December 29, 2007

3/5: eduBuzz: East Lothian online publishing increases 5000%

This is the third of five parts in a personal learning log review of 2007. It might be of  help to you, might not be. Bear with me, and normal service will be resumed...

Edubuzz I was employed from August 2006 to see how Learning and Teaching Scotland could help enhance a teacher-sharing project, Exc-el, in East Lothian Council. I joined a team that, throughout 2007 created such a passion for online publishing we netted a 5000% increase in sharing practice and ideas online, from 20 teachers sharing their expertise, to over 1000 teachers, managers, technicians, students and parents working together in a new service: eduBuzz.

January 9th, and after three months of research, training events and talking with the teachers of East Lothian, we were looking at changing most of the old Exc-el formula - eduBuzz was born. Six months later we had just over 1000 bloggers in East Lothian.

July 18th: I was able to share how we created this excitement and increased morale, in part down to the technologies team, at the Building Learning Communities 2007 conference in Boston. On October 12th I was invited to expand on this in a keynote the Building Learning Communities 2008 conference on the theme of how online teacher development can help change attitudes and culture, and on August 12 published the adoption strategy outline in time for a Scottish outing at the Learning Festival.

January 19th: The first structure for TeachMeet Roadshow training events was floated. This now forms a highly successful basis for training teachers in constantly moving technology in East Lothian and beyond, including those working in the Higher Education sector who turned up on July 1st to see how the form of their professional development could change for the better.

On January 21st, I set out why schools shouldn't have school websites, but have more messy networks of blogs. In December, we hear that Musselburgh Grammar School has, four years after and small group of students and I started to blog there, moved completely over to self-publishing for its school website.

February 15th: We sneaked through a change to take East Lothian education resources into Creative Commons.

June 14th was an opportunity to guage how we were doing with a visit from education and technology visionary Stephen Heppell. Far from focusing just on technology in East Lothian - something one just can't do since it's part and parcel of a fulsome education being delivered to students, from active playful learning and critical thinking approaches, to the use of students' own gaming consoles for learning and learning environments.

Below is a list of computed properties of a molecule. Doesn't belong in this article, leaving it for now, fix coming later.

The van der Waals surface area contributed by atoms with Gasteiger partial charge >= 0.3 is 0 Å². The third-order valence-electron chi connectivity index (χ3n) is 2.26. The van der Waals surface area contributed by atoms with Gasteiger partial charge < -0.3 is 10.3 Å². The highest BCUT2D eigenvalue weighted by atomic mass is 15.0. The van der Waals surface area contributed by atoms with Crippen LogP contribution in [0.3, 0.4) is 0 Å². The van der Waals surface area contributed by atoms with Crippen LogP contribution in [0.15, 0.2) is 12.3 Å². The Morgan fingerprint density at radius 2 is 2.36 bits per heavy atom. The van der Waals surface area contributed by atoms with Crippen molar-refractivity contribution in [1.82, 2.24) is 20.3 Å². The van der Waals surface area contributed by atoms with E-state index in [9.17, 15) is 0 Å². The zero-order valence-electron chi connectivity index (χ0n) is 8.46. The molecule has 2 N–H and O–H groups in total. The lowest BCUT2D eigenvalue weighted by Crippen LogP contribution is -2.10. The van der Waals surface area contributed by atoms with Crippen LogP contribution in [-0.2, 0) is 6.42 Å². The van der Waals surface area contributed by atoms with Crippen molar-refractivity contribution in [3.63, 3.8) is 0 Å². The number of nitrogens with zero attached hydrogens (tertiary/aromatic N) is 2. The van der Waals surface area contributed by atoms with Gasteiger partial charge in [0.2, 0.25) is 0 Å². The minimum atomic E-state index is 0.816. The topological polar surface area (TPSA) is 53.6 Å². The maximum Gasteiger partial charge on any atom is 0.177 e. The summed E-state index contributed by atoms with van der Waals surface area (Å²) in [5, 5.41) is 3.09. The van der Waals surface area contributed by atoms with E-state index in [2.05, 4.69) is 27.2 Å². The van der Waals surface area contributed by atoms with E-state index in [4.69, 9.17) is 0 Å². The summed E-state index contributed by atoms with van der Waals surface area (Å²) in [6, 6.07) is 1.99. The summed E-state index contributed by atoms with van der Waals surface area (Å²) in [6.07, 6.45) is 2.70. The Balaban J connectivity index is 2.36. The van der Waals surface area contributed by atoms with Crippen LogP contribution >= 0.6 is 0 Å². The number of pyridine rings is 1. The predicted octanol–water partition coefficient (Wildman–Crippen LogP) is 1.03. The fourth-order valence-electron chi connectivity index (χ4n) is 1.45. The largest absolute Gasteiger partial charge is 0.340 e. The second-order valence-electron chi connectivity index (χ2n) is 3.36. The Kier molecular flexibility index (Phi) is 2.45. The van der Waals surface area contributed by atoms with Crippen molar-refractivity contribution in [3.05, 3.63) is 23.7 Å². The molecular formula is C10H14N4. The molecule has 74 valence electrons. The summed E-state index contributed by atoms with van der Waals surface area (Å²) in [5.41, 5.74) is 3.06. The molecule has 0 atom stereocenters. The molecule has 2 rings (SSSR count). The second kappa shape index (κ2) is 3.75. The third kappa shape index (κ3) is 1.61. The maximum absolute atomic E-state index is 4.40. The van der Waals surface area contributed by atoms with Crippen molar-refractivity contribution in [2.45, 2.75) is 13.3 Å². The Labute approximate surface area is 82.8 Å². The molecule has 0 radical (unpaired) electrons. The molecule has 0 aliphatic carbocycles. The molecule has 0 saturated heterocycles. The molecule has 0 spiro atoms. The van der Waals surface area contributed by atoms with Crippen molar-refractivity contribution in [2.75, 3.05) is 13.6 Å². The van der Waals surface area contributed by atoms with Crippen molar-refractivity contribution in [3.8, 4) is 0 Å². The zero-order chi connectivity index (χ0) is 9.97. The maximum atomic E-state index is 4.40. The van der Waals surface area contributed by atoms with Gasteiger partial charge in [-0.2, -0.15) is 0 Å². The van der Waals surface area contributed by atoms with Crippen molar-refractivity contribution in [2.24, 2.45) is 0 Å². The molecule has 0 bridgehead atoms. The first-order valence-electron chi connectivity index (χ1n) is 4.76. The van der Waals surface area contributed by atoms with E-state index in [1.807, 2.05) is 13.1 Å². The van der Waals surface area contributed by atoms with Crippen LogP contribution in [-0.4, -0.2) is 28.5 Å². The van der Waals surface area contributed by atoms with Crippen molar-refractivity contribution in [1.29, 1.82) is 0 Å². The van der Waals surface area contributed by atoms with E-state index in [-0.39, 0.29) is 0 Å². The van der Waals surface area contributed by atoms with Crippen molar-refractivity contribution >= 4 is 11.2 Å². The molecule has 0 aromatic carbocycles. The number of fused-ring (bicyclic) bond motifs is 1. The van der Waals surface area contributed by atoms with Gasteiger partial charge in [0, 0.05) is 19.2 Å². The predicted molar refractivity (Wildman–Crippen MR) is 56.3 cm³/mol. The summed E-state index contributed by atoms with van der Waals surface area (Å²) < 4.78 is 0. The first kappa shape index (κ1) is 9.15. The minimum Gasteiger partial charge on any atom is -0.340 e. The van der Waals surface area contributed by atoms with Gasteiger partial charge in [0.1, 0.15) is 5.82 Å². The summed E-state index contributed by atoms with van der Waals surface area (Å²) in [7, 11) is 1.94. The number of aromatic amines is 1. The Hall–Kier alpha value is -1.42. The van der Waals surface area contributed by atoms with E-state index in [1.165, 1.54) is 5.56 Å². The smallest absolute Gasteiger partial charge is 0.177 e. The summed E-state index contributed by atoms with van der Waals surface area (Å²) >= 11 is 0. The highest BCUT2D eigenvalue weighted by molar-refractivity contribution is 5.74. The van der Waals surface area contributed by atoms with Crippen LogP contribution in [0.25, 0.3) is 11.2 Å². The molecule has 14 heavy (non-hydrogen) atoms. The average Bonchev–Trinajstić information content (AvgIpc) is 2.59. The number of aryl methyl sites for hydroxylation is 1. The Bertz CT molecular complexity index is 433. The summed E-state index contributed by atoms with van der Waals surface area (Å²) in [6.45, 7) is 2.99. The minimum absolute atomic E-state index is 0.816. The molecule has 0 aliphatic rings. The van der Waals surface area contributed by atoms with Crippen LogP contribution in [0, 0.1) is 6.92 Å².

The latter had been of interest in particular since hearing about the Stovner school in Norway, on May 23rd about which I spoke, in an East Lothian context, to our Head Teachers on June 19th. Since then, the whole notion of why we come to school in the first place and how many students should 'attend' at once has been challenged by my visit on July 17th to the MET Schools in Providence.

I no longer work in East Lothian Council, after five-and-a-half years of teaching French and German, working with the ICT Team and then developing national projects from that work. I'm already missing my classroom, and know I'll miss working with such a great team at the Council HQ.

Related posts:
1/5: Hit or miss? Spotting innovation that's worth spotting
2/5: The changing ways of the public sector 
4/5: Building a business
5/5: Having a bash - social media gets social


Feed You can follow this conversation by subscribing to the comment feed for this post.

The comments to this entry are closed.

About Ewan

Ewan McIntosh is the founder of NoTosh, the no-nonsense company that makes accessible the creative process required to innovate: to find meaningful problems and solve them.

Ewan wrote How To Come Up With Great Ideas and Actually Make Them Happen, a manual that does what is says for education leaders, innovators and people who want to be both.

What does Ewan do?

Module Masterclass

School leaders and innovators struggle to make the most of educators' and students' potential. My team at NoTosh cut the time and cost of making significant change in physical spaces, digital and curricular innovation programmes. We work long term to help make that change last, even as educators come and go.

Recent Posts